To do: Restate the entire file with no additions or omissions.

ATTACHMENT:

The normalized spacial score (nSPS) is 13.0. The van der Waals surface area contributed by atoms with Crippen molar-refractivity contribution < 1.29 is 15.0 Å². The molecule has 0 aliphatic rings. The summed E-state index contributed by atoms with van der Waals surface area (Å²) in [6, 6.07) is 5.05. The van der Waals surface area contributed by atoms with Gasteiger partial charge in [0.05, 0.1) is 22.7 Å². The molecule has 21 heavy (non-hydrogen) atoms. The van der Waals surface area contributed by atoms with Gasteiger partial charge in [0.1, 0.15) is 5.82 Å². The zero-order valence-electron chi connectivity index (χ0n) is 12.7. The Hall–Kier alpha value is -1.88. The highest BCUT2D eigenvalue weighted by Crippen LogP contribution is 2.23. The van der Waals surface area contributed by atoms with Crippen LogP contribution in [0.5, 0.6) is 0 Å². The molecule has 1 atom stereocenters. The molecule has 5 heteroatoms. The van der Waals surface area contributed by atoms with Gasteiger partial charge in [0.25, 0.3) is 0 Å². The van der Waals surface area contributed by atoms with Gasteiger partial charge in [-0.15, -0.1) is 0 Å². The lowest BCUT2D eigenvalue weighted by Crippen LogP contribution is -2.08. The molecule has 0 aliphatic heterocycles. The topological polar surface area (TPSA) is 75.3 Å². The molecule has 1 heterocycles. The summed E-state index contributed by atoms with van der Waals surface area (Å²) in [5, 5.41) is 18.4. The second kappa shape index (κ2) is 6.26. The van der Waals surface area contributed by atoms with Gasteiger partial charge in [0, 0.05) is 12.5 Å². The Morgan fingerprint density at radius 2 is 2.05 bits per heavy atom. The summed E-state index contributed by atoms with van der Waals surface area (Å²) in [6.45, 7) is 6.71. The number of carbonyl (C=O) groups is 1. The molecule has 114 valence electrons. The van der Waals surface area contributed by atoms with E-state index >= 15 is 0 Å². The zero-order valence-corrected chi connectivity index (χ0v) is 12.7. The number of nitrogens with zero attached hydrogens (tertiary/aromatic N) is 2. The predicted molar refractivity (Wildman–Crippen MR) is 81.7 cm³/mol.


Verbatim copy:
The normalized spacial score (nSPS) is 13.0. The van der Waals surface area contributed by atoms with Crippen molar-refractivity contribution < 1.29 is 15.0 Å². The molecule has 0 aliphatic rings. The summed E-state index contributed by atoms with van der Waals surface area (Å²) in [6, 6.07) is 5.05. The van der Waals surface area contributed by atoms with Gasteiger partial charge in [0.05, 0.1) is 22.7 Å². The molecule has 21 heavy (non-hydrogen) atoms. The van der Waals surface area contributed by atoms with Gasteiger partial charge in [0.1, 0.15) is 5.82 Å². The zero-order valence-electron chi connectivity index (χ0n) is 12.7. The Hall–Kier alpha value is -1.88. The highest BCUT2D eigenvalue weighted by Crippen LogP contribution is 2.23. The van der Waals surface area contributed by atoms with Crippen LogP contribution in [0.5, 0.6) is 0 Å². The molecule has 1 atom stereocenters. The molecule has 5 heteroatoms. The van der Waals surface area contributed by atoms with Gasteiger partial charge in [0.25, 0.3) is 0 Å². The van der Waals surface area contributed by atoms with Gasteiger partial charge in [-0.15, -0.1) is 0 Å². The lowest BCUT2D eigenvalue weighted by Crippen LogP contribution is -2.08. The molecule has 0 aliphatic heterocycles. The topological polar surface area (TPSA) is 75.3 Å². The molecule has 1 heterocycles. The summed E-state index contributed by atoms with van der Waals surface area (Å²) in [5, 5.41) is 18.4. The second kappa shape index (κ2) is 6.26. The van der Waals surface area contributed by atoms with Gasteiger partial charge in [0, 0.05) is 12.5 Å². The Morgan fingerprint density at radius 2 is 2.05 bits per heavy atom. The summed E-state index contributed by atoms with van der Waals surface area (Å²) in [6.45, 7) is 6.71. The number of carbonyl (C=O) groups is 1. The molecule has 114 valence electrons. The van der Waals surface area contributed by atoms with E-state index >= 15 is 0 Å². The zero-order valence-corrected chi connectivity index (χ0v) is 12.7. The number of nitrogens with zero attached hydrogens (tertiary/aromatic N) is 2. The predicted molar refractivity (Wildman–Crippen MR) is 81.7 cm³/mol.